There are different ways to slant or bias information. But any way you cut it, it’s limiting because slant only shows you a part of the picture, not the whole. And it’s what we found in the coverage of Priti Patel’s resignation from her position as Britain’s aid minister.
Here are four ways the outlets we analyzed slanted the information, and how each can limit the way we understand and evaluate the news.
The bias in these articles is that Patel’s resignation reflects negatively on Prime Minister Theresa May and her abilities as a leader, but the outlets don’t substantiate it with data and they don’t provide alternate perspectives either. Without these things, it’s difficult to evaluate the accuracy of this point of view. One way to create bias is through implication. Consider this subhead from The Guardian:
Theresa May loses second cabinet minister in a week as pro-Brexit international development secretary departsIf you compare it to our raw data, what’s the difference?
Priti Patel resigned on Wednesday as U.K.’s Secretary of State for International Development.Even though The Guardian’s statement is data-based (meaning, it doesn’t contain spin), it brings our attention to two things: the prime minister, and the fact that it’s the second resignation in a week. This could suggest maybe May isn’t a good leader, or maybe there’s a problem with her government in general that these things are happening. Sound similar to the way the media reported on recent resignations in the Trump administration? It’s more or less the same.
How spin supports implication
Spin is a departure from the measurable facts — it’s language that’s vague, emotional or dramatic. As noted above, spin doesn’t always have to be present to create bias. In fact, The Guardian’s article was the least spun and the most slanted of the four. When spin is introduced, it can exacerbate the slant. Look at this statement from Reuters:
It is the second resignation in May’s top team in a week, underlining her weakness at a time when she faces the complicated task of unravelling more than 40 years of ties with the European Union and holding a deeply divided party together.This takes The Guardian’s data-based implication and adds drama. The terms are subjective and not easily measured. For instance, how does Reuters measure May’s supposed “weakness” or the “depth” of her party’s “divisions”? Spin can create powerful impressions that aren’t backed by data.
CNN juxtaposes a series of recent events. Here’s our abridged version of that, using some of the spin the outlet included:
Patel’s resignation will throw May’s government into further chaos after the Defense Secretary resigned (he became embroiled in a growing Westminster sexual harassment scandal). Adding to the turmoil, Damian Green denied allegations that “extreme” pornographic material was found on his work computer. In another development, Wales’ former government minister was fired last week after undisclosed allegations about his conduct. He was found dead on Tuesday, possibly by suicide. Meanwhile, Foreign Secretary Boris Johnson was forced to backtrack comments about an individual after an outcry from her family and other lawmakers.When you put all this together it can seem the British government is falling apart. But CNN doesn’t specify how or whether these events are linked. Which brings us to…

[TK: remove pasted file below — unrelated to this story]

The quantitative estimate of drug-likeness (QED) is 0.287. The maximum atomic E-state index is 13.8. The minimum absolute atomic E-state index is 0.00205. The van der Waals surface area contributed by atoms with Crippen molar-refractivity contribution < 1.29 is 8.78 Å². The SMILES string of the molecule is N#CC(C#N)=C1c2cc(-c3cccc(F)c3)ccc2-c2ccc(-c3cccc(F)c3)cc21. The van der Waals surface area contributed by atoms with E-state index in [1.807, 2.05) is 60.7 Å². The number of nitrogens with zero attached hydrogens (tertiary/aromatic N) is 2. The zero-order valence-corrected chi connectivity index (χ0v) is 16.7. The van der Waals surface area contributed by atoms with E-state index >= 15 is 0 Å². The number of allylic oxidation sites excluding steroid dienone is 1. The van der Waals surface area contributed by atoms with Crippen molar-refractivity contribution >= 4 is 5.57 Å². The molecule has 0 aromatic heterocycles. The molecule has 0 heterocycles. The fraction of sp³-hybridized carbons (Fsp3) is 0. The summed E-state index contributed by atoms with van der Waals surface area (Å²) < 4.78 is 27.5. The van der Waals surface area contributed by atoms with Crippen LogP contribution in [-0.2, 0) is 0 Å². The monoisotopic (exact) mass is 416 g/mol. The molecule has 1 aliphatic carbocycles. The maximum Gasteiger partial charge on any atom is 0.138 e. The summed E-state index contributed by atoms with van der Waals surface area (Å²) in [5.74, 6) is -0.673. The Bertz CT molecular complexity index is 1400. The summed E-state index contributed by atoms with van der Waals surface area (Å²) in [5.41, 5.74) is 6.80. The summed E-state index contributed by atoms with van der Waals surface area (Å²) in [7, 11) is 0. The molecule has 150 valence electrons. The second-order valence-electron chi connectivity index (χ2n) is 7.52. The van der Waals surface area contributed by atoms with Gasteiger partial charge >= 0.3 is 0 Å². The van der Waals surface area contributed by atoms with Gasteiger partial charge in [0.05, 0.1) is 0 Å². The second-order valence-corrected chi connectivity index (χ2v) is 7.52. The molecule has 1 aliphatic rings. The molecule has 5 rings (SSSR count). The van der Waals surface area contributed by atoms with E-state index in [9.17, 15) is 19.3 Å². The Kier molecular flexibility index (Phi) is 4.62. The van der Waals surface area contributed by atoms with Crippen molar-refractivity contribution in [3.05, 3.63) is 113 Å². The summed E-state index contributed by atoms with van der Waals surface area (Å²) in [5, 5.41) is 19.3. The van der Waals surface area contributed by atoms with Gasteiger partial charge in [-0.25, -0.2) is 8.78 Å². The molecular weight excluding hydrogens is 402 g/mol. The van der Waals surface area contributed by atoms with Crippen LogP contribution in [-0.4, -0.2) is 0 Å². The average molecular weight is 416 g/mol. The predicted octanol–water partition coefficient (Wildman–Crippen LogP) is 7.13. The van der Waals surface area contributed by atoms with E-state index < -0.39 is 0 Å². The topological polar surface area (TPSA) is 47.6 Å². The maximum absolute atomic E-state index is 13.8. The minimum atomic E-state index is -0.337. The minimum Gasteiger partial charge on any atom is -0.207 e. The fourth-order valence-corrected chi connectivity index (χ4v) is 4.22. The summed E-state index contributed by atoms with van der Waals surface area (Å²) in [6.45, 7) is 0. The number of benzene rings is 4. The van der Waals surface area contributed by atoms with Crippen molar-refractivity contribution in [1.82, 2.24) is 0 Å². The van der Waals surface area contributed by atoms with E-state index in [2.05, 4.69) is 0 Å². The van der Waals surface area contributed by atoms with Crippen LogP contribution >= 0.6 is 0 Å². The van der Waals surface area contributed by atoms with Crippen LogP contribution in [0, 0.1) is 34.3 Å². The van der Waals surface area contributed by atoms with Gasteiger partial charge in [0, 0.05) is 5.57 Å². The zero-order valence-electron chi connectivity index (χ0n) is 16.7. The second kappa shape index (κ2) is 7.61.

There’s no disputing that Patel’s resignation, as well as the others mentioned, will affect the U.K. government — these events didn’t happen in a vacuum. But where’s the data that supports the notion that the effects will only be negative? Is there information to the contrary? None of the outlets included this.
The outlets didn’t include data that might point to May’s success in leading the country or Brexit. They also didn’t portray May as a leader holding her subordinates accountable, which, considering the infraction, may be good. Such data could counter the supposed “political storm” CNN says May is facing, so omitting it serves to strengthen the outlet’s point of view.
As readers, we stand a better chance at accurately understanding an event if the reporting is data based and unbiased.
Written by Ivy Nevares and Sean Sweeney
Edited by Ivy Nevares and Jens Erik Gould
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Jens Erik Gould
Jens is a political, business and entertainment writer and editor who has reported from a dozen countries for media outlets including The New York Times, National Public Radio and Bloomberg News